A brief affair...

Tuesday, 2 February 2010 ·

For years, many have complained at the lack of available talent amongst British coaching staff and that of the good coaches working in the lower leagues, an extremely small amount are given the chance to try their luck at a bigger club or a more difficult league. So it came as a surprise this season when, after sacking previous manager Darren Ferguson (who had achieved a remarkable feat of back-to-back promotions) the club opted to appoint a manager from outside the Football League; the impressive Kettering boss, Mark Cooper.

Mr Cooper certainly impressed Posh owner, Darragh MacAnthony, who was reported as saying he was impressed with Cooper’s study of sixteen DVDs and this was enough for the owner of the Posh to bravely state that this was a positive new era for the club. Diligent preparation for interview aside, what other credentials did the former Kettering boss have that could back up such a glowing statement? His record for Kettering was excellent (forgetting the standard of the league he plied his trade in) with a 57.41% win ratio from 108 games. Not bad.
Starting at Peterborough United, Cooper was tasked with dragging a club out of a relegation fight that many thought they would struggle to get out of due to the poor quality of the squad for the Championship. But only one win from thirteen games proved too much for the board who, obviously felt that, jumping four divisions was too much for Mark Cooper.
But how can someone prove themselves if they are not given the time to do so? Thirteen games is not enough. They were already in the relegation zone, perhaps Paul Daniels may have been a wiser appointment. Then again, he only does tricks, not magic. And Debbie McGee is a bit of a distraction. On second thoughts - maybe the Chairman should just have thought a little harder first before being impressed with someone's DVD collection.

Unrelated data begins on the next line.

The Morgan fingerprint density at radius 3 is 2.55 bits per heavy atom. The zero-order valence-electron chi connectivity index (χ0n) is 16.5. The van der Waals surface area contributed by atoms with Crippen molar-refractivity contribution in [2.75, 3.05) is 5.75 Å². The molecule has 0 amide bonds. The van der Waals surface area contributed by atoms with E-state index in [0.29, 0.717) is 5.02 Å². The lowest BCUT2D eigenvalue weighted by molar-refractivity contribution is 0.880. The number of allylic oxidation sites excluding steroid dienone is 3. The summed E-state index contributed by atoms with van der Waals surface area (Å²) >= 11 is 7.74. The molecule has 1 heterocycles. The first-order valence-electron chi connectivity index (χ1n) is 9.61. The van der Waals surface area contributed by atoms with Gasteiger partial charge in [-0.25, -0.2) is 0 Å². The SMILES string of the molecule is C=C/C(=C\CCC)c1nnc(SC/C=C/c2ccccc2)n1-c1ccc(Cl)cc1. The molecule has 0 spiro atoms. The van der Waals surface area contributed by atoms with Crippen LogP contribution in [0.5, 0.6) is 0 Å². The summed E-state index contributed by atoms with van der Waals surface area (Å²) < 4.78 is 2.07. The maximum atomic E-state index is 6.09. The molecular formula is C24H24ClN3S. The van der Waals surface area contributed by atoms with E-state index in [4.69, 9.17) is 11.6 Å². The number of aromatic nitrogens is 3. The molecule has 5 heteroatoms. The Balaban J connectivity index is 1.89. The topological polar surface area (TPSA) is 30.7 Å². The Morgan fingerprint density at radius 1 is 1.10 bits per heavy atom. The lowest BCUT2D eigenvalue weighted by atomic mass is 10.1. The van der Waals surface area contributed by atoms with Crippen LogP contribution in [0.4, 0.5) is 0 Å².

There are not too many teams that have escaped relegation after changing managers midway through a season. There are certainly not any that I can think of that have escaped relegation after changing their manager TWICE in the same season. Come to think of it, are there any that have changed their manager this many times before the beginning of February?
Having spent a considerable amount of his own cash building a squad his managers thought would be competitive, it is the owner’s choice to dispense with any component part that is not working. But football is not business; you cannot just replace a broken part/crappy worker and expect the new one to work fine. Any coach will tell you that this approach will only lead to trouble. The trouble is, Posh may have just booked their ticket back to League One.

Graham Matheson

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